The uNK cells are the dominant leukocyte population in the gravid uterus of rodents and primates. In human pregnancy they are responsible for the earliest events in spiral artery transformation, which occur prior to trophoblast invasion . In the mouse they play an even greater role in adaptation of the maternal arteries, which fail to widen in the absence of uNK cells . Although murine uNK cells produce a number of cytokines, the key molecule appears to be interferon-gamma . For cricetid rodents, the presence of uNK cells in the walls of transformed spiral arteries was first shown in the golden hamster . We have shown that they are present in large numbers in sigmodont rodents and are similarly associated with the spiral arteries. It is likely that they play an important role in vessel widening and remodeling similar to what has been shown experimentally in the mouse.
Parietal and visceral yolk sac
The yolk sac was no different in structure from what has been described for other murid and cricetid rodents [10, 14, 48–50]. Recently it was reported  that there are no caveolae-like structures in the yolk sac endoderm of the mouse. Likewise, this appears to be the case in Necromys and Euryoryzomys, the two sigmodonts we examined by TEM. This is an interesting contrast to what consistently is found in the guinea pig  and other hystricognath rodents [e.g. 31,52,53].
Implications for the biology of sigmodont rodents
The sigmodont rodents reached South America at the time of the Great American Interchange in the Pliocene Epoch or perhaps even earlier . They underwent a rapid radiation that led them to occupy a variety of habitats, including the xeric biomes Cerrado and Caatinga of Brazil [54, 55]. Despite their potential importance as bioindicators  and their undoubted significance as reservoirs of disease , they are much less well studied than, for example, the hystricomorph rodents of Latin America (e.g. [30, 31, 51–53, 56–58]).
In most respects placentation in this subfamily closely resembles what has been described for other cricetid rodents [13, 15]; the close similarity in the fine structure of the interhemal barrier has already been remarked upon. As we have shown elsewhere, the hemotrichorial type of placenta first appeared in the common ancestor or murid and cricetid rodents . Likewise the prominent role of maternal uNK cells in placentation is a feature that sigmodonts share with other cricetid and murid rodents [13, 46]. The most striking finding in the present material was the relative abundance of trophoblast giant cells first described in Calomys  and here extended to a further five genera. In murid rodents giant cells produce a wide range of hormones and cytokines such as proliferin  and the significance of the expanded giant cell population in sigmodonts cries for closer attention.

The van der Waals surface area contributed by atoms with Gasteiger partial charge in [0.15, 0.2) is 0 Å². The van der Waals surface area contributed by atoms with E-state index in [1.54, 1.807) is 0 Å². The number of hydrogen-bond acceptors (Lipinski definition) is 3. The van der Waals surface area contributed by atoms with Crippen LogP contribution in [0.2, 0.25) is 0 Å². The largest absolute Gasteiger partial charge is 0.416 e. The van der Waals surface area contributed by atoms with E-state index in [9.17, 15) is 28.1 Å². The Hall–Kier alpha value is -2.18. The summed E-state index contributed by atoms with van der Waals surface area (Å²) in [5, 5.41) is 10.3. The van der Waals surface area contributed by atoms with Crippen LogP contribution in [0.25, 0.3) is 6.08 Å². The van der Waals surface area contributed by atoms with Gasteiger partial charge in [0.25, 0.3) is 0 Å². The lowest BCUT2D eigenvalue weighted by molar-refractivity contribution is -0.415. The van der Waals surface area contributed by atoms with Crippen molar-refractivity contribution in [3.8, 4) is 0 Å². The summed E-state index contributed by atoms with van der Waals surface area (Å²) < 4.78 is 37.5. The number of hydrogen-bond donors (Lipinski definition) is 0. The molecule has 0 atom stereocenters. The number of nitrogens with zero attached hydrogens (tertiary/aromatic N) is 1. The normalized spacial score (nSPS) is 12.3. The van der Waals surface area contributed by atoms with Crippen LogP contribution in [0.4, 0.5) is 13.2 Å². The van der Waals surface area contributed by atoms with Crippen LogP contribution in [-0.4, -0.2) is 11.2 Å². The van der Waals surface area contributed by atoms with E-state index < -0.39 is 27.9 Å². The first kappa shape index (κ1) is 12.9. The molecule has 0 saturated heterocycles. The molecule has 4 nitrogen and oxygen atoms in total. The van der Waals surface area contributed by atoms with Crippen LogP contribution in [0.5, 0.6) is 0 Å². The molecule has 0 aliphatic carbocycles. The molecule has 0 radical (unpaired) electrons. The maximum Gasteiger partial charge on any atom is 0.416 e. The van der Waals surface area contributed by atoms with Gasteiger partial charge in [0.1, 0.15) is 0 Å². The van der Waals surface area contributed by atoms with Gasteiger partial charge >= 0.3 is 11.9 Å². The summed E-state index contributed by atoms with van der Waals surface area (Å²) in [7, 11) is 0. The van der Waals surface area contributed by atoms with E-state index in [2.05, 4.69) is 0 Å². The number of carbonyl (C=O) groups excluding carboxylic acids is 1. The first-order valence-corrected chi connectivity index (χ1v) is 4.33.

It is, however, unlikely that our understanding of placentation in this subfamily can be further advanced by field studies. It would be better to establish a breeding program and obtain a series of time dated pregnancies from a single species such as Calomys callosus or Necromys lasiurus, both of which have been bred in captivity. The feasibility of such an approach is apparent from an earlier study of trophoblast invasion at the start of pregnancy .
In summary the general aspect of the fetal membranes in Sigmodontinae resembled that found in other cricetid rodents. The chorioallantoic placenta was organized in a labyrinthine zone, junctional zone and decidua and an inverted yolk sac persisted until term. The interhemal barrier was of the hemotrichorial type. The junctional zone was comprised of spongiotrophoblast, glycogen cells and trophoblast giant cells. Compared to murid rodents there were much larger numbers of giant cells and in some genera these were seen to congregate at the periphery of the placental disk. Glycogen cells were found to invade the decidua but we did not identify trophoblast in the walls of the deeper decidual arteries. In contrast these vessels were surrounded by large numbers of uNK cells. This survey of wild-trapped specimens from five genera is a useful starting point for the study of placentation in an important subfamily of South American rodents. We note, however, that some of these rodents can be captive bred and recommend that future studies focus on the study of time dated pregnancies.